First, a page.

Kerri Patton is an instructional designer with UW-Extended Campus. She holds bachelor degrees in English Literature and German from UW-Eau Claire, a Master’s of Educational Technology from Boise State University, and a Graduate Certificate in Online Teaching from Boise State University. Prior to her current role, she served as an instructional designer with the UW MBA Consortium/UW Undergraduate Business Alliance. For 10 years, she was the German language instructor (Levels 1-AP) and German American Partnership Program coordinator for Memorial High School in Eau Claire, as well as a district instructional technology liaison. She also taught English in Germany as a U.S. Fulbright scholar. She began her career as a project coordinator and assessment report writer for Personnel Decisions International and a Desktop and Helpdesk Support Technician for UW-Eau Claire.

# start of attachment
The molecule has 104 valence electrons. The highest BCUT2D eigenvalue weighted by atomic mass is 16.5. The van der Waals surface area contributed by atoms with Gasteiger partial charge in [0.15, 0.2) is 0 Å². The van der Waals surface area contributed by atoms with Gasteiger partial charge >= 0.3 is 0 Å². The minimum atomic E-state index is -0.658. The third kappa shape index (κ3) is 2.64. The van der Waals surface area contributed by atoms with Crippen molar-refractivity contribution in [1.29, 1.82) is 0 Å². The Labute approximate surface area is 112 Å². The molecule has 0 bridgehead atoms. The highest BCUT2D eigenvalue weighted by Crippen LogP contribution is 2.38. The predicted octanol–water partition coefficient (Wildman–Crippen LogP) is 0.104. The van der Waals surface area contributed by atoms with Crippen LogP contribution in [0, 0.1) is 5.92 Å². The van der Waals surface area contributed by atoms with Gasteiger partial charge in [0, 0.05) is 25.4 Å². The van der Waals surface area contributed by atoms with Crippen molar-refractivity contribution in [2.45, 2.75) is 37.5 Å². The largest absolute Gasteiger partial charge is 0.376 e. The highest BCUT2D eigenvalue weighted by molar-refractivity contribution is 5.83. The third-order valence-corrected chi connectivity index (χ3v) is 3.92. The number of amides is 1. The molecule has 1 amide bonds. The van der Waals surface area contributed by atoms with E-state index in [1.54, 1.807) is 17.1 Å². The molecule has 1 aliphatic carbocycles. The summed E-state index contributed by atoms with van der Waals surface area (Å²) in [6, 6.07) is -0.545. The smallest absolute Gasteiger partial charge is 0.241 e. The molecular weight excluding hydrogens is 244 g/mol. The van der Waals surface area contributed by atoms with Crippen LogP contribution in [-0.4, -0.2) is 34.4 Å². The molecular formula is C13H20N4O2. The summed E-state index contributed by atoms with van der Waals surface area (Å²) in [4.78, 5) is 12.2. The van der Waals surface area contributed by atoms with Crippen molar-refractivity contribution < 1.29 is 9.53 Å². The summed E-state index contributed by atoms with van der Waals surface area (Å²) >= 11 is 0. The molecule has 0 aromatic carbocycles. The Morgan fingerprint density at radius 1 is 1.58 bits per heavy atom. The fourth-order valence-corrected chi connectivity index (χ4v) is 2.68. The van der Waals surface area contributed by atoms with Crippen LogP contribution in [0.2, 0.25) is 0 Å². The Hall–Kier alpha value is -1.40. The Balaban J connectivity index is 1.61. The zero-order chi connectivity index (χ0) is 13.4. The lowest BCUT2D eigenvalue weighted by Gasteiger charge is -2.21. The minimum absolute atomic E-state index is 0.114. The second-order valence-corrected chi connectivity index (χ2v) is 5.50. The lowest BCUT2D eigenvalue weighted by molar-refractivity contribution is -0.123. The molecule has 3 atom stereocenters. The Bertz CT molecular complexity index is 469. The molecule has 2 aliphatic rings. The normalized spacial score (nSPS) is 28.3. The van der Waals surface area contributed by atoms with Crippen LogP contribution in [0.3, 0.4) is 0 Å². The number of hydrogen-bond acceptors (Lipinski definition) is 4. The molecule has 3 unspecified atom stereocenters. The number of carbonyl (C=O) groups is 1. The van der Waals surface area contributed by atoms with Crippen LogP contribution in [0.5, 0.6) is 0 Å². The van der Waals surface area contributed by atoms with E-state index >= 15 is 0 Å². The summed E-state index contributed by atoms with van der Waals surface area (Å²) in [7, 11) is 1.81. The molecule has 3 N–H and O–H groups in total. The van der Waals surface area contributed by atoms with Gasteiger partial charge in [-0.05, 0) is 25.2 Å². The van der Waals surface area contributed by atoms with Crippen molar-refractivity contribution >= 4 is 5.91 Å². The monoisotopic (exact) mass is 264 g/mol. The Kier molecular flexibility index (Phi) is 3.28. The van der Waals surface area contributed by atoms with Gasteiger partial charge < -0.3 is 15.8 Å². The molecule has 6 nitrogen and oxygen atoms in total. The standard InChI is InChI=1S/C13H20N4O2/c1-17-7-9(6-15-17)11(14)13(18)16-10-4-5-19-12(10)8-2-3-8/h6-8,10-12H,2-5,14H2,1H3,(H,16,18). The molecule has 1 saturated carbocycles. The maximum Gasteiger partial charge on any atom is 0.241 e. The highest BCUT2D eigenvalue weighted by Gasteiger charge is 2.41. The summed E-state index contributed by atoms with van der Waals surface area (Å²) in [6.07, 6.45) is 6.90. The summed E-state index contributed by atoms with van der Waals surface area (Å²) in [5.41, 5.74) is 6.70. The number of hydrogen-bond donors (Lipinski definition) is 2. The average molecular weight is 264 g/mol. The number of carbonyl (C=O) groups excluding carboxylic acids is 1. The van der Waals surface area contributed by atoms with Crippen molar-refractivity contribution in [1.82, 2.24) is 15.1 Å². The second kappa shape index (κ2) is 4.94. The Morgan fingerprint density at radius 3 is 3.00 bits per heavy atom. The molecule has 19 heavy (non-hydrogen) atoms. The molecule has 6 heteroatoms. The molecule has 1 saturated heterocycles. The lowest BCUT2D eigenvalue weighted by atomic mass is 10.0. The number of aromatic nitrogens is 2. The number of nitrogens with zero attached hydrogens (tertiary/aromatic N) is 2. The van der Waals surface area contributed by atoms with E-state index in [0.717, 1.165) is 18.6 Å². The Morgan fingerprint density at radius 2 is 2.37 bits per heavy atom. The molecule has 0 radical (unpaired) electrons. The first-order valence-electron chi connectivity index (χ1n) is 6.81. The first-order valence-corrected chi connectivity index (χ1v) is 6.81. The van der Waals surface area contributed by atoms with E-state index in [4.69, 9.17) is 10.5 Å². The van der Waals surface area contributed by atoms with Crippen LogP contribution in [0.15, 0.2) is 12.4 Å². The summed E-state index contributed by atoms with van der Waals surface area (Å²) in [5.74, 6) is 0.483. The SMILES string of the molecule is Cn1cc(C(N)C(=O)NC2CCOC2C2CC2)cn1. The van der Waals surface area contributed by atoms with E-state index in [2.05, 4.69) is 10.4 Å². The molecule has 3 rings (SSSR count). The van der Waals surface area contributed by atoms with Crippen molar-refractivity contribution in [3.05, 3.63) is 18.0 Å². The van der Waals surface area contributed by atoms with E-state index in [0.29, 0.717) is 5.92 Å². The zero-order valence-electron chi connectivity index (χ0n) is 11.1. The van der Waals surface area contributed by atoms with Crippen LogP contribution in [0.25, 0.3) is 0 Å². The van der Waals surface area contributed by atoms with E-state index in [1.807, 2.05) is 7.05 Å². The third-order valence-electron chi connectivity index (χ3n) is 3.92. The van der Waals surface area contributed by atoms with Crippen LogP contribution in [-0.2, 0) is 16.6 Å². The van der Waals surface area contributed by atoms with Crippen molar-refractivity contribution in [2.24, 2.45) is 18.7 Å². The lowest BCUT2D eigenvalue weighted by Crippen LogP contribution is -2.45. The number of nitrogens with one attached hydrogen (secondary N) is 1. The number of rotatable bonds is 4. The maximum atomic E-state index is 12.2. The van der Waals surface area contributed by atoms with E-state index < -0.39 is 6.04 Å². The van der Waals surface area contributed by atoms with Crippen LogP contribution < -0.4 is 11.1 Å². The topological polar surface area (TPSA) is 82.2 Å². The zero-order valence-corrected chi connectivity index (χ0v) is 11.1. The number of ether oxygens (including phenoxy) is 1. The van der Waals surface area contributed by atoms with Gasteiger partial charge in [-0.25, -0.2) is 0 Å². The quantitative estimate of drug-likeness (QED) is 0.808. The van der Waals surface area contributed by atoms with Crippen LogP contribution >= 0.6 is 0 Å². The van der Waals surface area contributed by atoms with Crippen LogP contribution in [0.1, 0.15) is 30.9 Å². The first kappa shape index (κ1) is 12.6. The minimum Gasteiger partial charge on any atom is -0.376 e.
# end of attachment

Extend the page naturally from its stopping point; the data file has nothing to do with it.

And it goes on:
What tools or strategies do you use to connect with students in your course so they know you are “present”?
Throughout HIMT 415: Human Resource Management in Healthcare, students take on the role of the newly hired manager of a health information management department in a fictitious hospital. They are divided into two discussion groups and alternate between responding to human resource issues posed in the scenarios or reflecting on the issues through discussion prompts. There is no perfect solution to the issues, but students are able to analyze various approaches to the issues using the concepts in the lecture, text, readings, and past or current employment. [Note: This type of activity is called a fishbowl discussion. You can reach out to your instructional designer if you would like to use a similar activity in your course.]